There comes a point in everyone’s gaming life where the game they’re playing just doesn’t hold the same thrill it once did. Maybe you’ve played a fighter, a cleric, a sorcerer, a wizard, a druid, a psychic, an inquisitor, a rogue, and a medium, each as a different race, possibly more than once. Your group wants to continue gaming, but they’re starting to feel like the Q Continuum and wondering who has to play the dog in the next campaign. The answer may be you need to try a different game.
Taking a break from a system doesn’t mean you’re breaking up forever. Knowing the mechanics so well can make the experience more of a rote exercise of going through the motions rather than wondering whether or not your party can pull something together. Changing out your gaming system can give you a whole new sense of discovery for the space you’re exploring and the individuals you’re portraying. One of our favorite ways to do this is the one off or short campaigns in alternate systems for special occasions, such as holidays – no matter how big or small. A scary game on Halloween is pretty standard, but running trickster driven story for April Fool Day or repetitive storyline to solve for Groundhog’s Day can jump start other parts of our gamer brains.
It’s best to discuss with your party which new system you want to explore, we frequently drop back to other systems we’ve played before to cut down on the rules learning curve. New/different systems pushes us to think about how a character interacts with their surroundings. Is there a mechanism for perception or how do you improve interpersonal relationships through conversation rather than Charisma checks?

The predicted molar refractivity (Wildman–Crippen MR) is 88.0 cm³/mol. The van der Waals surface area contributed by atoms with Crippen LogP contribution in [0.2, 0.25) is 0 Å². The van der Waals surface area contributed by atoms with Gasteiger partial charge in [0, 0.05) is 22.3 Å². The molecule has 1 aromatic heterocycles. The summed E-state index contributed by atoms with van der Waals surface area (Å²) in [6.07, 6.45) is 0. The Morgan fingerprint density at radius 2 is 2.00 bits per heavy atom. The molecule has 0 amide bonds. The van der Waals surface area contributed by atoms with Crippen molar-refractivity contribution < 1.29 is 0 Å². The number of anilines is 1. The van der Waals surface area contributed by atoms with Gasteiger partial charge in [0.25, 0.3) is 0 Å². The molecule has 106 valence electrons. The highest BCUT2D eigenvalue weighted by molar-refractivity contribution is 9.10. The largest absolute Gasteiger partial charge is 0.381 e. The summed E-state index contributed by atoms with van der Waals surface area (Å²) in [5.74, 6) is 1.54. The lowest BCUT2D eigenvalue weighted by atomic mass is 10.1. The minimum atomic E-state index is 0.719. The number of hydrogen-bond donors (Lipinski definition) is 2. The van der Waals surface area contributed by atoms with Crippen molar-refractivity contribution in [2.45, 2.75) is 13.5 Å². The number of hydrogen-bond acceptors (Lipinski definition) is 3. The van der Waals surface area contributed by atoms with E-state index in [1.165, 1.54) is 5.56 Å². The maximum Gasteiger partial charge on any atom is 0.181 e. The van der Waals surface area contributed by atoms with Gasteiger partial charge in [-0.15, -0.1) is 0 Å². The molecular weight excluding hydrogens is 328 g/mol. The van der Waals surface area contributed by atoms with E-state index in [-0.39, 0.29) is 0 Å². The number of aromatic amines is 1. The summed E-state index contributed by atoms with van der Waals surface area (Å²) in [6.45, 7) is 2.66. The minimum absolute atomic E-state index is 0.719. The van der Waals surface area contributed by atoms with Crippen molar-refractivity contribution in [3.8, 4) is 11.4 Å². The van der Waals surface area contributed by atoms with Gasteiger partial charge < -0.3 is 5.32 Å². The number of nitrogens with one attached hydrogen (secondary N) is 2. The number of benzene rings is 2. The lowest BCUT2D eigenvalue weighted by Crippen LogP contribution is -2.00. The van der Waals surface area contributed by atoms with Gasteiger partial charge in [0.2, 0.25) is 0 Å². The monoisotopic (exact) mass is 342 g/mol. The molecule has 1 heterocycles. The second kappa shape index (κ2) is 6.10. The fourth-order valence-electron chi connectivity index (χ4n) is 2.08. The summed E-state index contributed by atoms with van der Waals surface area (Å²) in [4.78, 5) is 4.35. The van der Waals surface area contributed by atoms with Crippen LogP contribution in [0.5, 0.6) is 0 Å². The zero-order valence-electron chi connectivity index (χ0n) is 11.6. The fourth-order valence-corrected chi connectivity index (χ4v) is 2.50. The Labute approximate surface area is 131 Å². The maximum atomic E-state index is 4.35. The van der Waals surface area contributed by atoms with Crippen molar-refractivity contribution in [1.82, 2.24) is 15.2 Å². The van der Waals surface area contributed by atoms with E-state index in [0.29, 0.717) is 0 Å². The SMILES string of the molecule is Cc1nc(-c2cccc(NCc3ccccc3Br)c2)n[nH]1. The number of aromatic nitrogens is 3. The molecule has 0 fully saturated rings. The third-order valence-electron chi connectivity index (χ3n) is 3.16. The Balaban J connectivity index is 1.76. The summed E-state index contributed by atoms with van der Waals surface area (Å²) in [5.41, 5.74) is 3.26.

Planning your break
As we approach summer and a traditional vacation time, this is a good opportunity to think about shaking things up a little – maybe one of your players is going out of town on vacation, going home (or on work co-op) for the summer, if you have college aged players, or someone’s attending a convention or three. Another time for this kind of change is at the end of the year, when holiday get togethers slam up against game night. Regardless of the reasons, a missing player doesn’t have to mean game night is cancelled.
Advanced notice is always appreciated. Our groups are usually good about knowing a week or more in advance when we have other obligations, so it’s not a foregone conclusion that we’ll just cancel game nights, we may hang out and watch movies or play something else. For a one night interruption we may hold a practice run through of upcoming convention games or even some down time encounters for our PCs from our regularly scheduled game. For extended breaks, we get more creative and run short campaigns of something else.
This is a great opportunity for someone who has never GM’d before or only briefly run something to try their hand at the helm. For the new GM, definitely run something you’re familiar with, and as I’ve discussed before, consider a one night adventure, such as a Pathfinder Scenario.
If you have a long break and really want to try something new, change systems all together, as always choose wisely. Pick a setting that holds the greatest appeal (and some passing familiarity) to the most people at your table, then find a system to match. Do you want more science, role playing interactions, high fantasy, dinosaurs, or pulp adventure? Some systems have those setting flavors baked right in and are easier to pick up than others, sometimes you have to craft/adapt your system to meet your setting needs.
Best practice is to set a return date, especially for longer than one or two week breaks. Just because you’re taking a break doesn’t mean you’re leaving behind your previous campaign, planning your return strategy means that if your new game doesn’t hold the same appeal as your previous game, then no one is committed to a game they aren’t enjoying for an indefinite period of time. Also be open to feedback – if your players really like it, add the game as a future option or plan a rotation. Keeping things new and fresh help keep the creative process moving.